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    Quote Originally Posted by Ole Anderson View Post
    Yes I am thinking a hose with a plastic smooth coating would be preferable, not sure it is available.
    All of the hydraulic hoses I've purchased in recent years for the Big Orange Power Tool have smooth jackets...
    --

    The most expensive tool is the one you buy "cheaply" and often...

  9. #9
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    We used Eaton Aeroquip almost exclusively. I will attach a link to their hose catalog. My thought is you need to be proactive and change before a failure. The corrosion on the fittings is also concerning. Looks a lot like the fittings I've dealt with on the equipment that gets exposed to road salt. Those are JIC fittings which isn't an issue because it's probably my favorite style. Any type of pipe is the least favorite of all. I will presume you are running at 2000 psi or there abouts. That looks like it is either #6 or #8 hose. That's 3/8" or 1/2". even 2 braid hose is well over the pressures you should be seeing there. 5300 and 4500 PSI operating pressures respectively. Burst pressure is at 4 times that. How long are the hoses in total length? The bubbles on the surface mean that somewhere and maybe several points water infiltrated the protective cover and damaged the steel braid. That is where the pressure is contained. If they are not difficult to access and not terribly expensive planned replacement might be the best way to deal with them.

    This will be somewhat confusing but the GH 781 or GH793 are good all around hose series.
    https://www.eaton.com/ecm/groups/pub...pct_479318.pdf

  10. #10
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    Mine was built by Schneider Fabrication in St, Johns, Michigan. But if you Google Hydraulic Boat Lifts, you may find a seller near you. Others do build a pile mounted hydraulic lift. https://www.schneiderfab.com/
    NOW you tell me...

  11. #11
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    Talked to my hoist builder. They use Eviron AW46 hydraulic oil which is mineral (petroleum) based. And they are investigating a changeover to a thermoplastic, nylon reinforced hose.

    Eviron AW46 is an inherently biodegradable product. Not necessarily a good thing as it will eventually break down but over a very long time, 35% in 40 days. Plant based oils will break down much faster, as much as 100% in 40 days. But plant based oil with an ester base might require a specialty hose.
    NOW you tell me...

  12. #12
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    I see why they are not used here. They are a Lot more expensive than the cable systems everyone uses here. These are even made locally. Our water level is maintained within one foot, so no need for floating docks even.

    https://doozieboatlifts.com/?gclid=C...xoClqwQAvD_BwE

  13. #13
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    Quote Originally Posted by Ole Anderson View Post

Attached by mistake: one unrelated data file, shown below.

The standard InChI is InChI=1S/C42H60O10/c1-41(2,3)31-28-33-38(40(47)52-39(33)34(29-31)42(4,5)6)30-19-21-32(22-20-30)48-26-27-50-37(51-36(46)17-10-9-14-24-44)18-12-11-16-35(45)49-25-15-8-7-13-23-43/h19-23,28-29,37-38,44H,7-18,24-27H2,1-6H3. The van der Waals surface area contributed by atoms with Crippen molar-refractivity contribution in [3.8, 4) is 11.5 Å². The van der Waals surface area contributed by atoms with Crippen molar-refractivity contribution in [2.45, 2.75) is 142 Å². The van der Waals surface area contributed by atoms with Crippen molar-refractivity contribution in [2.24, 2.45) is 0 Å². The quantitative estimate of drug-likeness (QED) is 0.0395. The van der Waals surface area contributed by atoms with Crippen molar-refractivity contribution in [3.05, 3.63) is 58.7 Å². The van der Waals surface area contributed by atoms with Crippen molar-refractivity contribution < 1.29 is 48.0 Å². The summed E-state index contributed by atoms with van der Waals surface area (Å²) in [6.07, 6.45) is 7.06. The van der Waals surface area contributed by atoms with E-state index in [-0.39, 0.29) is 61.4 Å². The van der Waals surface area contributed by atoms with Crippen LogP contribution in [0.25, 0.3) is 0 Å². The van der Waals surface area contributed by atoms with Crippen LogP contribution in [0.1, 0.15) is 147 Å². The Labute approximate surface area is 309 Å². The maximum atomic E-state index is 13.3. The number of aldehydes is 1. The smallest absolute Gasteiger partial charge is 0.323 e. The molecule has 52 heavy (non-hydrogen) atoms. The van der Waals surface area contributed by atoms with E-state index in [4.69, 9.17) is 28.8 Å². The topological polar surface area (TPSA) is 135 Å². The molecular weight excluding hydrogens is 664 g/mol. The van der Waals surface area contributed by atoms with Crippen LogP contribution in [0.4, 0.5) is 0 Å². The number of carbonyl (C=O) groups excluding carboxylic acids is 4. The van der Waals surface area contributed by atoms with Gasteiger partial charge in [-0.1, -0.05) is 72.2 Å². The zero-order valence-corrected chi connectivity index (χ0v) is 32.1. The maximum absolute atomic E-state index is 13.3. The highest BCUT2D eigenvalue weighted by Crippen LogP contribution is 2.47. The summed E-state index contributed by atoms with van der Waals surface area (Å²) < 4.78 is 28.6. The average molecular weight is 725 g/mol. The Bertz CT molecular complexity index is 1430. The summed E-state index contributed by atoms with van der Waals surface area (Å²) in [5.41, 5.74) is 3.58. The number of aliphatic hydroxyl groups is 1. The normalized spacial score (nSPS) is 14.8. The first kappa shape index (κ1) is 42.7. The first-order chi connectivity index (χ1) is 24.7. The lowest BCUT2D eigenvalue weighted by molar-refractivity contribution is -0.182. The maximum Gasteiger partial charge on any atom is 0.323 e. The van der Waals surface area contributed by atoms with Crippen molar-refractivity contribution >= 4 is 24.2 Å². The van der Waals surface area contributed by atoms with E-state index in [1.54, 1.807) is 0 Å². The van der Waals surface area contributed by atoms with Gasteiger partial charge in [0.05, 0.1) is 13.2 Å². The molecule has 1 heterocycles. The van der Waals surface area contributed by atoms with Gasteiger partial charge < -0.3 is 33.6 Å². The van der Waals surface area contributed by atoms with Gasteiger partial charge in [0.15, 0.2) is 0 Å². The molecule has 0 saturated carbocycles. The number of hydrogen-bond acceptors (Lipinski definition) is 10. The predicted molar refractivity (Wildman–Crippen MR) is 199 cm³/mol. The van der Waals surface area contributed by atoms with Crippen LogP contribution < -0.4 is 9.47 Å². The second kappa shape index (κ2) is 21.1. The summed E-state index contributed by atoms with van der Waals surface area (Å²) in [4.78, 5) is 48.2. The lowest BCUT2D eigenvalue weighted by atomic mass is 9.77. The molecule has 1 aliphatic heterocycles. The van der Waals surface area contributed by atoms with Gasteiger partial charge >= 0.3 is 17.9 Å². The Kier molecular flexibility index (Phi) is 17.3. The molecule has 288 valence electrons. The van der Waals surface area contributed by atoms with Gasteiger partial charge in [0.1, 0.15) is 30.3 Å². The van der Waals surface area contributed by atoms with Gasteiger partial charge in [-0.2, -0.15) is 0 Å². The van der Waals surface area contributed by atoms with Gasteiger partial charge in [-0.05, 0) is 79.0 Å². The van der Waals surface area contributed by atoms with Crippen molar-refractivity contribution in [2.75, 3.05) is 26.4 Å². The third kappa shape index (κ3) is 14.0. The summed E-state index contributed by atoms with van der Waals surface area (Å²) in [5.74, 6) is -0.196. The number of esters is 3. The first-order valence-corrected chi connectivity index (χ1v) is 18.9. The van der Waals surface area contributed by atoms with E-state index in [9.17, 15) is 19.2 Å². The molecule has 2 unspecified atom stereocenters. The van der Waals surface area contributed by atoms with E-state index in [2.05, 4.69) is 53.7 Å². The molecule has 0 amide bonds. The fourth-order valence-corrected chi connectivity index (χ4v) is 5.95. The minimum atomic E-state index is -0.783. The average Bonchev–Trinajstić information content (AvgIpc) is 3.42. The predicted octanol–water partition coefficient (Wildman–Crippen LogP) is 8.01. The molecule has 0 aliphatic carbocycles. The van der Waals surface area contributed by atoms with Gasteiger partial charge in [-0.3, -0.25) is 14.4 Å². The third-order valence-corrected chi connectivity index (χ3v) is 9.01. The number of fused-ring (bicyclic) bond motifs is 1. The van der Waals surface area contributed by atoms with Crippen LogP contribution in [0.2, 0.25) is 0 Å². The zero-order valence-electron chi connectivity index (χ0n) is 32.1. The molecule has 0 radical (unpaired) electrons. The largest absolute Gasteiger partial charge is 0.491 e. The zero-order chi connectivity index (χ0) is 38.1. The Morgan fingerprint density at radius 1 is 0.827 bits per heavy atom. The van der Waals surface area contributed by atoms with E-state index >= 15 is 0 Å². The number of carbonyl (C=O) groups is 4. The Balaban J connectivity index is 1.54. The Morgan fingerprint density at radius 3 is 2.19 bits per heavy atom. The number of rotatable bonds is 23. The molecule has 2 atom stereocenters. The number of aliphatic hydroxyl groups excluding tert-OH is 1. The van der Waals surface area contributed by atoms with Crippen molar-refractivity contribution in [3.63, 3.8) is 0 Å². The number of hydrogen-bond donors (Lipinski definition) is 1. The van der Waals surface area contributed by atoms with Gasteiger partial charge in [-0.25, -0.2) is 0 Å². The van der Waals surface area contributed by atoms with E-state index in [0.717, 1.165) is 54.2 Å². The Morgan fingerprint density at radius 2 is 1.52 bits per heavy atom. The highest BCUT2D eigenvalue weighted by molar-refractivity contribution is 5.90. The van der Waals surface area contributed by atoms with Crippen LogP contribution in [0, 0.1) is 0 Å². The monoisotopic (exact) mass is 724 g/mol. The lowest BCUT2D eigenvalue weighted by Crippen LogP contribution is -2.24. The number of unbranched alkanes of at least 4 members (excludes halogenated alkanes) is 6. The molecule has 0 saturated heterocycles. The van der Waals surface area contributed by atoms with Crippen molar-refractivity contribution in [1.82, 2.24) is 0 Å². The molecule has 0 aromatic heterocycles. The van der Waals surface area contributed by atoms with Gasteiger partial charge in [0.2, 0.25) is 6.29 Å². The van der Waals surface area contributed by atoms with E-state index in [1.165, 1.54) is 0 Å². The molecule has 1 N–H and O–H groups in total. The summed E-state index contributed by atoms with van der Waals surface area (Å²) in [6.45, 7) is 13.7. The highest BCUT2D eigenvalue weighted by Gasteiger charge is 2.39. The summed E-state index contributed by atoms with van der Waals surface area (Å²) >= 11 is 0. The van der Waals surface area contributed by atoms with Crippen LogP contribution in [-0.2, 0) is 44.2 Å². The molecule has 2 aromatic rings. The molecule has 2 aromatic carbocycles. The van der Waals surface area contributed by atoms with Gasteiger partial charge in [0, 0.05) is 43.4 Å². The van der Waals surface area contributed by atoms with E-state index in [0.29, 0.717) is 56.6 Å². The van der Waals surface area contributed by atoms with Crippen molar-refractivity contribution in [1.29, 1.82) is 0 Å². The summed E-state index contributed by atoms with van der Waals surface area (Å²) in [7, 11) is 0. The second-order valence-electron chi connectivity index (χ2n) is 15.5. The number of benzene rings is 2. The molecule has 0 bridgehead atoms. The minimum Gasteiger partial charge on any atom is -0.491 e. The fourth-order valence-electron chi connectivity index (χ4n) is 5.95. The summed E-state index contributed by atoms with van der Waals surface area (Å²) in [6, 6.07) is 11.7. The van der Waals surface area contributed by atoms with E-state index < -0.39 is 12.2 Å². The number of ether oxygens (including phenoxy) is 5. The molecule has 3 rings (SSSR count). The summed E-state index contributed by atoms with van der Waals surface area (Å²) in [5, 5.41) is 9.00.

Talked to my hoist builder. They use Eviron AW46 hydraulic oil which is mineral (petroleum) based. And they are investigating a changeover to a thermoplastic, nylon reinforced hose.

    Eviron AW46 is an inherently biodegradable product. Not necessarily a good thing as it will eventually break down but over a very long time, 35% in 40 days. Plant based oils will break down much faster, as much as 100% in 40 days. But plant based oil with an ester base might require a specialty hose.
    ISO 46 is a high quality hydraulic fluid. Every company put's their own identifier on it such as the "Environ AW" title. The key is the 46 though. It's an industry standard. There is also ISO 32 for extreme cold operations. There is synthetic hose that is Kevlar reinforced but the draw back is it is not as flexible. That probably isn't an issue in this application so would be worth exploring. I would also explore that avenue separately. Look for hydraulic shops in the area that may have options available to you. I'm referring to actual hydraulic shops and not a parts store that has a hose machine.

    This place came up when I did an online search.
    https://www.pirtekusa.com/locations/madison-heights/

  14. #14
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    I used Loryco in Pontiac MI to build new hoses while I waited. https://loryco.com/ Disappointed they did not have SS fittings in stock due to supply issues. Couldn't wait. Hose was two wire 5000 psi WP standard design from CSI (Contractor Supply Inc). Oil is Phillips 66 NZ46 mineral based biodegradable. I'm going to slide 3/4" split electrical loom over the hose to protect from zebra mussels and physical abrasion. The rods are chrome plated SS, but had a deposit of scale on them which I am sure is hard on the wipers and seals. I cleaned them up to like new with 30 Second Outdoor cleaner followed by muriatic acid and a light wiping with an abrasive pad followed by a light pressure wash and a spray of WD40 white lithium grease.
    Last edited by Ole Anderson; 06-08-2022 at 5:33 PM.
    NOW you tell me...

  15. #15
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    And after a heavy spray of WD40 white lithium grease on the fittings, I'm ready to have it put back in the water this afternoon.
    IMG_4011.jpg
    NOW you tell me...